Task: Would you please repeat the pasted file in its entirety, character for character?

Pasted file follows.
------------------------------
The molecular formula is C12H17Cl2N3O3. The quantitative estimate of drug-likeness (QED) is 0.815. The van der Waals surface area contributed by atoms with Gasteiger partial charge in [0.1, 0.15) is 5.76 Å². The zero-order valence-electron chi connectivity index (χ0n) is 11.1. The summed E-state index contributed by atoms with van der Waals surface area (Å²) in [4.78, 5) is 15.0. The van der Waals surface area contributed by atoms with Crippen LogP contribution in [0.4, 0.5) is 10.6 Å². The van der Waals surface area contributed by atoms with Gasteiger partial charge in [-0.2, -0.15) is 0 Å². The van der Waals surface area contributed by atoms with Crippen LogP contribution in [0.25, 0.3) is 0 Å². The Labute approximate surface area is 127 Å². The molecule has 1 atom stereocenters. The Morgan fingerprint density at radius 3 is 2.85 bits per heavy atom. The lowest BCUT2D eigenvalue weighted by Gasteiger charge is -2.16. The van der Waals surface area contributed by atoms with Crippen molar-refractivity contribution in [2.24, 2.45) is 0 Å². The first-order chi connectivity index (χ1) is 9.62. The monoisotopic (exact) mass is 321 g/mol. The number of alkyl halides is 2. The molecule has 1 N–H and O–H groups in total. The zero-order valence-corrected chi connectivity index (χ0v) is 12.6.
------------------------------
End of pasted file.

The molecular formula is C12H17Cl2N3O3. The quantitative estimate of drug-likeness (QED) is 0.815. The van der Waals surface area contributed by atoms with Gasteiger partial charge in [0.1, 0.15) is 5.76 Å². The zero-order valence-electron chi connectivity index (χ0n) is 11.1. The summed E-state index contributed by atoms with van der Waals surface area (Å²) in [4.78, 5) is 15.0. The van der Waals surface area contributed by atoms with Crippen LogP contribution in [0.4, 0.5) is 10.6 Å². The van der Waals surface area contributed by atoms with Gasteiger partial charge in [-0.2, -0.15) is 0 Å². The van der Waals surface area contributed by atoms with Crippen LogP contribution in [0.25, 0.3) is 0 Å². The Labute approximate surface area is 127 Å². The molecule has 1 atom stereocenters. The Morgan fingerprint density at radius 3 is 2.85 bits per heavy atom. The lowest BCUT2D eigenvalue weighted by Gasteiger charge is -2.16. The van der Waals surface area contributed by atoms with Crippen molar-refractivity contribution in [2.24, 2.45) is 0 Å². The first-order chi connectivity index (χ1) is 9.62. The monoisotopic (exact) mass is 321 g/mol. The number of alkyl halides is 2. The molecule has 1 N–H and O–H groups in total. The zero-order valence-corrected chi connectivity index (χ0v) is 12.6.